Fixed Costs

At last!

Jackson LJ has, despite his fervent wish in his lecture of 29 January 2016, accepted a comission to review fixed costs of civil litigation – per the Judiciary website: the terms being:

  1. To develop proposals for extending the present civil fixed recoverable costs regime in England and Wales so as to make the costs of going to court more certain, transparent and proportionate for litigants.
  2. To consider the types and areas of litigation in which such costs should be extended, and the value of claims to which such a regime should apply.
  3. To report to the Lord Chief Justice and the Master of the Rolls by the 31st July 2017.

This step is a logical follow through from the vast data gathered in precedent H forms filed and we can hope will ultimately reduce overheads (time  recording, drawing schedules, precedent H and bills) and satellite litigation and allow the courts and parties to focus on the dispute itself.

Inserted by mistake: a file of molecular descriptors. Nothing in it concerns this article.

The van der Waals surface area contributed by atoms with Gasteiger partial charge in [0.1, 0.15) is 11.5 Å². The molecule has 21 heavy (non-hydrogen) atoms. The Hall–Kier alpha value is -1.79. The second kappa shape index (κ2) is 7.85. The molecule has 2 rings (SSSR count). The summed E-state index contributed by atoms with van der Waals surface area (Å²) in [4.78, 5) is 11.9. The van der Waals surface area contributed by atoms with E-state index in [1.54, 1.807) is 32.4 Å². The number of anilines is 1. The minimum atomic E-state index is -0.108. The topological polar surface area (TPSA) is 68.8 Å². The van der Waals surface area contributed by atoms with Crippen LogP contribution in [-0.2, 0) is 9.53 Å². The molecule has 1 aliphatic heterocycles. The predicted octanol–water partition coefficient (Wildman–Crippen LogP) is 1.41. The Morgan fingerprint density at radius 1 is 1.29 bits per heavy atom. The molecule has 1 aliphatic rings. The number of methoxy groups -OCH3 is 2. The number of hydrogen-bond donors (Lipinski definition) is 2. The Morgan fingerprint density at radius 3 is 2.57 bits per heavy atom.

This step can also be expected to bring more litigation into the realms of affordability, a defendant can see clearly what is claimed against it and know what its costs exposure is in advance; likewise a claimant can consider the sums it will need to venture to bring a claim. With any luck this will also help drive the pricing of after the event insurance to a market-led level to meet the fixed risk which will then  be faced.

Whilst any fixed costs regime will inflict some rough justice on the parties, the certainty of the costs being faced should open up access to the courts for more litigants.